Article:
Among the many friendships I've developed at Fuller over the past decade, one is with one of the semi-retired professors on campus, who I took a Preaching course from many years ago. Yesterday, while he was on campus, he stopped by my office, and we began to talk a bit about Transformers. It seems that at least one of his grandchildren has developed an interest in Transformers, and "Grandpa" is valiantly trying to keep up with what his grandson clearly seems to know quite a lot about. Some of the barriers to communication are the usual generational gaps that always occur when it comes to toys and toylines: "You already have every possible Transformer on Earth!" (How many of us have heard this from our own parents? And, of course, it's never remotely true, it doesn't matter if we're talking about Transformers or whatever...) But some of the issues run considerably deeper.
My professor friend considers himself a pacifist, and so is understandably concerned about children's entertainment with a military theme. How does he teach his grandchild the importance of finding non-violent ways of combating the very real evils in the world around us, when that grandchild's favorite toys all come with weapons and are part of a story of two armies (one "good," one "evil") battling each other in explicitly military fashion?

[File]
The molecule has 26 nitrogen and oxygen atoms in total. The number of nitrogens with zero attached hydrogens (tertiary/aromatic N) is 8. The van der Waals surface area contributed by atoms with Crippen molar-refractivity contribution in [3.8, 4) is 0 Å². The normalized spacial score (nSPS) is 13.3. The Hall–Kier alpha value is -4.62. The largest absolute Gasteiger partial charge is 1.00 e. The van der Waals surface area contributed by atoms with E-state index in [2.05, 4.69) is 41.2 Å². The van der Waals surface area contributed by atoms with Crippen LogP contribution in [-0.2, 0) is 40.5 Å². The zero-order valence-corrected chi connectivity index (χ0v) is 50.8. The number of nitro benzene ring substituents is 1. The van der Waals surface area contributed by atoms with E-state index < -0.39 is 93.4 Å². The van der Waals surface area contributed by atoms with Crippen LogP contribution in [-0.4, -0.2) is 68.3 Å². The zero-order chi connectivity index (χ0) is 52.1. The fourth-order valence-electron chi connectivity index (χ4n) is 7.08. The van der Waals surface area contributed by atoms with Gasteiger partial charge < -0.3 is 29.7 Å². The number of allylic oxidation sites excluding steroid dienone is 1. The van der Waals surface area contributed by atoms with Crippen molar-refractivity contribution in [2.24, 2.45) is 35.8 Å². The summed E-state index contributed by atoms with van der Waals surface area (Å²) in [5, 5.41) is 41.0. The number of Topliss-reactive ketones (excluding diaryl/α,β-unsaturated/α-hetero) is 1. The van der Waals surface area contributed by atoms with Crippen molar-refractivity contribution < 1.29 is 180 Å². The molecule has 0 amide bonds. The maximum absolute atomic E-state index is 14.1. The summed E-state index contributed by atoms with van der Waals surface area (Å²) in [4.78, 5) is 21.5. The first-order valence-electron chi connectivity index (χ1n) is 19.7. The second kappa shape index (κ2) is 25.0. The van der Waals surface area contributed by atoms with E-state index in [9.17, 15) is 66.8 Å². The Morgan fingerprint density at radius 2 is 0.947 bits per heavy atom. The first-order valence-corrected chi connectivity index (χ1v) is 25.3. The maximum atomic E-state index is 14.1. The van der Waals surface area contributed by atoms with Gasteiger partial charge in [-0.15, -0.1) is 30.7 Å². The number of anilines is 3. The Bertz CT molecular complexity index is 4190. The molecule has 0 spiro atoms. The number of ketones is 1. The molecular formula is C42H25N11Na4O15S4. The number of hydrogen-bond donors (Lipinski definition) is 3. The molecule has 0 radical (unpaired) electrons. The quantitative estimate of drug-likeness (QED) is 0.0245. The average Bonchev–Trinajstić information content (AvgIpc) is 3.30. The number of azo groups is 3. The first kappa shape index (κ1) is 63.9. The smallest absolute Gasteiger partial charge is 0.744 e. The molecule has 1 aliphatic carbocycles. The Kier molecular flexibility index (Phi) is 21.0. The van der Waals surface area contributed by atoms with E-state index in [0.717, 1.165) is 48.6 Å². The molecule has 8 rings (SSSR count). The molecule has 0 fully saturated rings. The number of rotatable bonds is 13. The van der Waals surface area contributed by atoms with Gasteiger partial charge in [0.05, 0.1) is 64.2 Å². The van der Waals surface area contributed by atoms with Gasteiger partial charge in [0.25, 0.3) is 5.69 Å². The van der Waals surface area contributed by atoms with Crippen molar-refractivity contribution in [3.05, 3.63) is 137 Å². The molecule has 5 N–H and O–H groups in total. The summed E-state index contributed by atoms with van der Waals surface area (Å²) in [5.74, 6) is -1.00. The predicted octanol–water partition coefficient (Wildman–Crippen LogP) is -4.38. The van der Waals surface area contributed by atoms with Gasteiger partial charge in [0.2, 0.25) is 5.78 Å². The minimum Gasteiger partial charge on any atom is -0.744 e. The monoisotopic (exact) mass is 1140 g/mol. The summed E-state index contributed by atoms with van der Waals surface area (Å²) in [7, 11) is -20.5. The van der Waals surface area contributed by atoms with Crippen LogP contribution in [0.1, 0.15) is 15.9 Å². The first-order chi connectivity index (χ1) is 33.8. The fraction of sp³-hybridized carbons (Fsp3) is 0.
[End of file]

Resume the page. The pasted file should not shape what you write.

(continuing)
Although I don't quite consider myself a pacifist, I'm more than a little sympathetic to such concerns. Yet I myself am a huge fan of one of these "military" toy franchises. How do I reconcile these interests? Do I? If I really bothered to spend the time to think about it, I'm not at all sure I'd consider Optimus Prime the kind of role model I'd want my hypothetical grandkids being influenced by. To be clear, my friend wasn't hostile to the Transformers concept. But he is bothered by some of the implications of what he sees when he watches his grandchild's interests, and I can hardly blame him.
But at the same time, with a couple of exceptions, I really don't support movements to have toylines "sanitized" to eliminate such militaristic influences. I mean, it's one thing to be perfectly happy never to have Hasbro release a toy that looks like a realistic gun again, but I see little reason to argue that the tiny "weapons" that come with most figures should be eliminated. I suppose I wouldn't actively oppose such a movement, but it just seems a bit excessive.
Yet, even though I can pull out the "I like them, and I didn't turn out like that" line (an argument I've never considered very viable), how can I not acknowledge that some people do learn their conflict-management skills (let alone the viability of war) from such children's entertainment? Just because I don't support a wholesale ban on anything "military-related" in toys doesn't mean that I don't think anything can or should be done. But is there a middle ground? Would such a middle ground even be an improvement?
My friend got me thinking, but I'm sure that I haven't figured out any meaningful answers yet.